With an eye to next season, what are the aims for the club and yourself?
I think anyone who looks at the right here, right now will see that we’ve got to make sure there’s a football club next season. That’s the be all and end all. I can speak on behalf of my academy, Solihull United, that we are desperate for promotion. It means everything to us, because we’re losing players to higher leagues and we’re not getting a penny for it. We lost Kyle Hudlin to Solihull Moors for nothing and the list goes on. Kyle’s got the potential to kick on again. There was talk of him going in this window and with the level we play at; we get no compensation for the players we lose. So, it was massively important for us to gain promotion and we’ve missed out on that. But then at the same time with my director’s head on, for me financing the football club, it’s a relief that the season hasn’t carried on, because we didn’t get any sponsorship. We didn’t get any money in, so it was me funding it. I’m only talking about step seven, so I can’t imagine what it’s like to fund a step two club. Well, I do because we know the finances, but I would never ask our chairman to ever put our football club in a financial predicament. Never. So, with Solihull United, I’m relieved there’s no financial burden, but I’m also disappointed that there’s no football. But the most important thing, is that there is a Solihull United next year. The most important thing is that there’s a Guiseley next year.
I find it ludicrous, that currently, we’ve suspended the league based on no testing and no funding, and as far as I’m concerned, that situation hasn’t changed. Yes, there’s the token gesture introduction of flow testing, and I’m glad there’s an eye on health and safety now, but financially, there’s still no solution. So, I don’t get why we’re even talking about testing, until that changes. I can’t see any other way how we can carry on the season, because you’re going to lose football clubs. We are going to lose football clubs, and like I said, I can talk first-hand about my little Solihull United about how we’ve lost our education programme, which means we’ve lost income and there’s no funding from that. We lost sponsorship in year one, so we’ve got no education programme, no sponsorship and no money coming in. That’s what we were relying on, and we haven’t got that.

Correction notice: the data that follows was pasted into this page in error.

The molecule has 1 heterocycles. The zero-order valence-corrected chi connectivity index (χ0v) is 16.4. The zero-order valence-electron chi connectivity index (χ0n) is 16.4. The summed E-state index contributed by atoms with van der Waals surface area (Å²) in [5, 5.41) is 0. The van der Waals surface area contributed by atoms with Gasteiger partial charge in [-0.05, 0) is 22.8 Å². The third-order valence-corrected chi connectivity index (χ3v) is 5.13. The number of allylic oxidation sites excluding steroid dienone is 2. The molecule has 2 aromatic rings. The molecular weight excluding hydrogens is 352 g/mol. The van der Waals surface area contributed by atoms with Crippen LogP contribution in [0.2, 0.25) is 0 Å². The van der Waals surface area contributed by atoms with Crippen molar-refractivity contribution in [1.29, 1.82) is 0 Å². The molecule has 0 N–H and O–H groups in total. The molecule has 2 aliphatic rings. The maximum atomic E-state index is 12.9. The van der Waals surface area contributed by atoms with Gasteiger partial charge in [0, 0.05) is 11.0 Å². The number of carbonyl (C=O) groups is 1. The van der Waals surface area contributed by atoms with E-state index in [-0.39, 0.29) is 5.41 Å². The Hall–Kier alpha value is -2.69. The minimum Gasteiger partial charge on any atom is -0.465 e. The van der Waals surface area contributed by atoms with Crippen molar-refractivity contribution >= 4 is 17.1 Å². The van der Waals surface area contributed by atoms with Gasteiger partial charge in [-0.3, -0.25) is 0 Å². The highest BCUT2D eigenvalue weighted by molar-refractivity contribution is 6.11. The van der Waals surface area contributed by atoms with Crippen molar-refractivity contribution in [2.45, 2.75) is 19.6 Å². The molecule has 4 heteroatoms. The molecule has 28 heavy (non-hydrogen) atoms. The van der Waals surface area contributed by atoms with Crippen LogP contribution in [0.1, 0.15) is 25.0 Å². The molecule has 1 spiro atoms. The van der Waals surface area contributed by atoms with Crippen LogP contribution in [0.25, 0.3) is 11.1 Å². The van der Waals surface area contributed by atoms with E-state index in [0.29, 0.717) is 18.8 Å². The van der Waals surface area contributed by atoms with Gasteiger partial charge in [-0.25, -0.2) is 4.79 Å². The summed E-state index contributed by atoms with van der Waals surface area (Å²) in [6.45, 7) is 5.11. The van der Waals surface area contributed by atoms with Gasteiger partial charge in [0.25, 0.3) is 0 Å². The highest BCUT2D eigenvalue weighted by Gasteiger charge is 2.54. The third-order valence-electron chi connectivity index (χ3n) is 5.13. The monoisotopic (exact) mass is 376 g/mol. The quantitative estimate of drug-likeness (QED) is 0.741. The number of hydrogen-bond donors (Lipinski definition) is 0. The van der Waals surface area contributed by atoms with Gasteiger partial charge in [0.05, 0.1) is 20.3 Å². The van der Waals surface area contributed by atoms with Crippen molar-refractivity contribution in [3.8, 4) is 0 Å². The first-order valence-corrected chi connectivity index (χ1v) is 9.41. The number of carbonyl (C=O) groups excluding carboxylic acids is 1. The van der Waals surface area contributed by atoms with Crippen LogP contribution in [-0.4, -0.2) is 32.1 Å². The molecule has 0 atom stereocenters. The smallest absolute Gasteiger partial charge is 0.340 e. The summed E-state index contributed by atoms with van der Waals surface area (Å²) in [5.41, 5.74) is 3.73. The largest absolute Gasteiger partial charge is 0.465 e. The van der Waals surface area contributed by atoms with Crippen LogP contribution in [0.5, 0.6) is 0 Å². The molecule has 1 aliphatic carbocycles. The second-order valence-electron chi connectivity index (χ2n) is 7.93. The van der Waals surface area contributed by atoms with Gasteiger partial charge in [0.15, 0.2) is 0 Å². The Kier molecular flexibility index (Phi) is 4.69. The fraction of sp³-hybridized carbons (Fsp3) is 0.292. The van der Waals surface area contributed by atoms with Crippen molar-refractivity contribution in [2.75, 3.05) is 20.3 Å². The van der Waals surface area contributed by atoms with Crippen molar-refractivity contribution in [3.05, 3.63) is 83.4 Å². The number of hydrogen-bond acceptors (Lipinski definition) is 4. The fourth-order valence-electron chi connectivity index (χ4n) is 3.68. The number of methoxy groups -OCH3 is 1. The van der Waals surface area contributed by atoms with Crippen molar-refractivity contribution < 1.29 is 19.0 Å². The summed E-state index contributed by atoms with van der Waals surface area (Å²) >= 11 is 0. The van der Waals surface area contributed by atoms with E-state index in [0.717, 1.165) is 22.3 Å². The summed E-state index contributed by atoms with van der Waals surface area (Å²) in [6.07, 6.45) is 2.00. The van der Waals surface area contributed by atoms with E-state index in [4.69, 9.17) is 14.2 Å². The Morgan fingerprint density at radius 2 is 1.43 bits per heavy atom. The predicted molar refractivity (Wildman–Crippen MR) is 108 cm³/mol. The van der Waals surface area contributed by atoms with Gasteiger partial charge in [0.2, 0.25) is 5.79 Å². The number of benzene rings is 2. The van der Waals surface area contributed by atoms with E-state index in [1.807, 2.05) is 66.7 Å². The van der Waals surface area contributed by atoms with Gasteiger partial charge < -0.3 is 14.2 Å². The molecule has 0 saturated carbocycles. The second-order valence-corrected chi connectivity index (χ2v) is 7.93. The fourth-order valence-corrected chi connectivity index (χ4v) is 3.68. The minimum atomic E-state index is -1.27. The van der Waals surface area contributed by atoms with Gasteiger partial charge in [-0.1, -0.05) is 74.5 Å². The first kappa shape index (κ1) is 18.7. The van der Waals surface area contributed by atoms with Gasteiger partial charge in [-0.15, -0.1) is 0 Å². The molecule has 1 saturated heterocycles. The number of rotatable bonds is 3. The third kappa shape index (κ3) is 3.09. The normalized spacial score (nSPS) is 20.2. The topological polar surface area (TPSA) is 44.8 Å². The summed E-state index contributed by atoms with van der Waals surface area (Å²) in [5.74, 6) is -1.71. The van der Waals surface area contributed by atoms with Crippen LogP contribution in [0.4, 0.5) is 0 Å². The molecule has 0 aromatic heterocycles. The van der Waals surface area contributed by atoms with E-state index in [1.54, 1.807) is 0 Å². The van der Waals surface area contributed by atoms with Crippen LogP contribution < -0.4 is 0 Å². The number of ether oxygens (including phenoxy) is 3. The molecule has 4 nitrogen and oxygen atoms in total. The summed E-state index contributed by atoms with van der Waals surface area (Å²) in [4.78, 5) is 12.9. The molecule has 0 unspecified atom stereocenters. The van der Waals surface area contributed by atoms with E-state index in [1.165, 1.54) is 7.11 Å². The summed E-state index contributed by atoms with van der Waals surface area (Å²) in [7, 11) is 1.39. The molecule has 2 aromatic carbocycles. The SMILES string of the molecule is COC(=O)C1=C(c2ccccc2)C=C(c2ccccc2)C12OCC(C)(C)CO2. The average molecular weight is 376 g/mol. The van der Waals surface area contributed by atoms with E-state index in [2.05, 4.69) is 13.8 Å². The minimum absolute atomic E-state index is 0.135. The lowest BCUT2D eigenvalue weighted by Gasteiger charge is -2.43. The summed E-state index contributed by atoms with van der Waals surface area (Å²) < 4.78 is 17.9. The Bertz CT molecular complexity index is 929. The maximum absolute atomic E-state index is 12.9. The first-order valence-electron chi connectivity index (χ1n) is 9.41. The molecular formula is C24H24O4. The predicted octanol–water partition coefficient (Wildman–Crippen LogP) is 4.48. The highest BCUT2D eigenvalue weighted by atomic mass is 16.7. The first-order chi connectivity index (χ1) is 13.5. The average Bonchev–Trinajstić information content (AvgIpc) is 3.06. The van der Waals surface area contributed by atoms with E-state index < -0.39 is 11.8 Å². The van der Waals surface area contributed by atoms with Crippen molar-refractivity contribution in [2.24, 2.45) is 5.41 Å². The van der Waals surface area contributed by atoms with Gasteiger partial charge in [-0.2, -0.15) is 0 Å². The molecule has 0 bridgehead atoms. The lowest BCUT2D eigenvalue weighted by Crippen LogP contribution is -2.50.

At Guiseley, we haven’t got any supporters coming in, so where are we getting money from? We’re losing and draining money every day while this goes on and decisions have got to be made ASAP. We’ve had long enough to know whether we’re going to get grants or not, and it doesn’t look like it so, for me, there’s only one outcome. There’s no testing, there’s no income and there’s no more grants. I think it’s a pretty straightforward decision to make.
Finally, do you have a message for the Guiseley supporters about the support they’ve shown during this time?
Unbelievable. Yes, I work on the elite and international stage but, for me, non-league is where you get the real essence of football, because nine times out of 10, people are there because they want to be there. They need to be there, because they love the game. Where else do you get so many volunteers who come and do what they do for nothing? The fans who watch on YouTube livestream, the guys who are doing that, they’re doing it for nothing. The supporters who work hard in the week and even though money’s tight at the moment, they’re still donating. Non-league football never ceases to amaze me. It’s the heart and soul of this country and the non-league pyramid is key to football.
For me, Guiseley just typifies the real essence of non-league. I had it Solihull Moors and I see it at Guiseley. To see club people all around the place, Guiseley’s their life and it’s clear for all to see. So, their support never goes underestimated and we appreciate everything. Credit goes to the volunteers too, for all that they do because it’s them and the fans, who make non-league football what it is. In this difficult time, at Guiseley, they have helped us to just concentrate on football, and they’ve done a superb job, because to get the ground up to COVID regulations and testing absolutely fantastic.